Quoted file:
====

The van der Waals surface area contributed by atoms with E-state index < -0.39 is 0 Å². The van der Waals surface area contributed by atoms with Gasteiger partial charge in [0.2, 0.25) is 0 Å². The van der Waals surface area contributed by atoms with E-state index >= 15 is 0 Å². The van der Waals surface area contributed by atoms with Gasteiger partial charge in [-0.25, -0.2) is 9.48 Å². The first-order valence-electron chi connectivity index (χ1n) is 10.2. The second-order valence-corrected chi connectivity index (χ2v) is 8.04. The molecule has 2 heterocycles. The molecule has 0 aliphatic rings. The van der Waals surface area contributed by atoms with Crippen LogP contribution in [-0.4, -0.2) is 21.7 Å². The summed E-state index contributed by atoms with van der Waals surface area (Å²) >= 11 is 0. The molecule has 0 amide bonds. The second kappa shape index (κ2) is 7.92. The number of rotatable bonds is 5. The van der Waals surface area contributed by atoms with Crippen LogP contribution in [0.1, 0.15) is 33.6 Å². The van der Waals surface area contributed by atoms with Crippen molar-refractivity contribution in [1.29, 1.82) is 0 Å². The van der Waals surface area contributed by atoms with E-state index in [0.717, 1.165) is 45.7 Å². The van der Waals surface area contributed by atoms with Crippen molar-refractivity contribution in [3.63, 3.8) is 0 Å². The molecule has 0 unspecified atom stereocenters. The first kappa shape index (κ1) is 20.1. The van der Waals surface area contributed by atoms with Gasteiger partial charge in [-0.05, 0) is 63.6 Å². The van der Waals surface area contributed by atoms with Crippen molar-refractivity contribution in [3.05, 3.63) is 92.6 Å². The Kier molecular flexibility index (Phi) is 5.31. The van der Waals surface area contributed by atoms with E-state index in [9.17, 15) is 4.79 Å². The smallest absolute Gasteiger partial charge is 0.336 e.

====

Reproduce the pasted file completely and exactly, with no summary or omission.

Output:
The van der Waals surface area contributed by atoms with E-state index < -0.39 is 0 Å². The van der Waals surface area contributed by atoms with Gasteiger partial charge in [0.2, 0.25) is 0 Å². The van der Waals surface area contributed by atoms with E-state index >= 15 is 0 Å². The van der Waals surface area contributed by atoms with Gasteiger partial charge in [-0.25, -0.2) is 9.48 Å². The first-order valence-electron chi connectivity index (χ1n) is 10.2. The second-order valence-corrected chi connectivity index (χ2v) is 8.04. The molecule has 2 heterocycles. The molecule has 0 aliphatic rings. The van der Waals surface area contributed by atoms with Crippen LogP contribution in [-0.4, -0.2) is 21.7 Å². The summed E-state index contributed by atoms with van der Waals surface area (Å²) >= 11 is 0. The molecule has 0 amide bonds. The second kappa shape index (κ2) is 7.92. The number of rotatable bonds is 5. The van der Waals surface area contributed by atoms with Crippen LogP contribution in [0.1, 0.15) is 33.6 Å². The van der Waals surface area contributed by atoms with Crippen molar-refractivity contribution in [1.29, 1.82) is 0 Å². The van der Waals surface area contributed by atoms with E-state index in [0.717, 1.165) is 45.7 Å². The van der Waals surface area contributed by atoms with Crippen molar-refractivity contribution in [3.63, 3.8) is 0 Å². The molecule has 0 unspecified atom stereocenters. The first kappa shape index (κ1) is 20.1. The van der Waals surface area contributed by atoms with Gasteiger partial charge in [-0.05, 0) is 63.6 Å². The van der Waals surface area contributed by atoms with Crippen molar-refractivity contribution in [3.05, 3.63) is 92.6 Å². The Kier molecular flexibility index (Phi) is 5.31. The van der Waals surface area contributed by atoms with E-state index in [9.17, 15) is 4.79 Å². The smallest absolute Gasteiger partial charge is 0.336 e.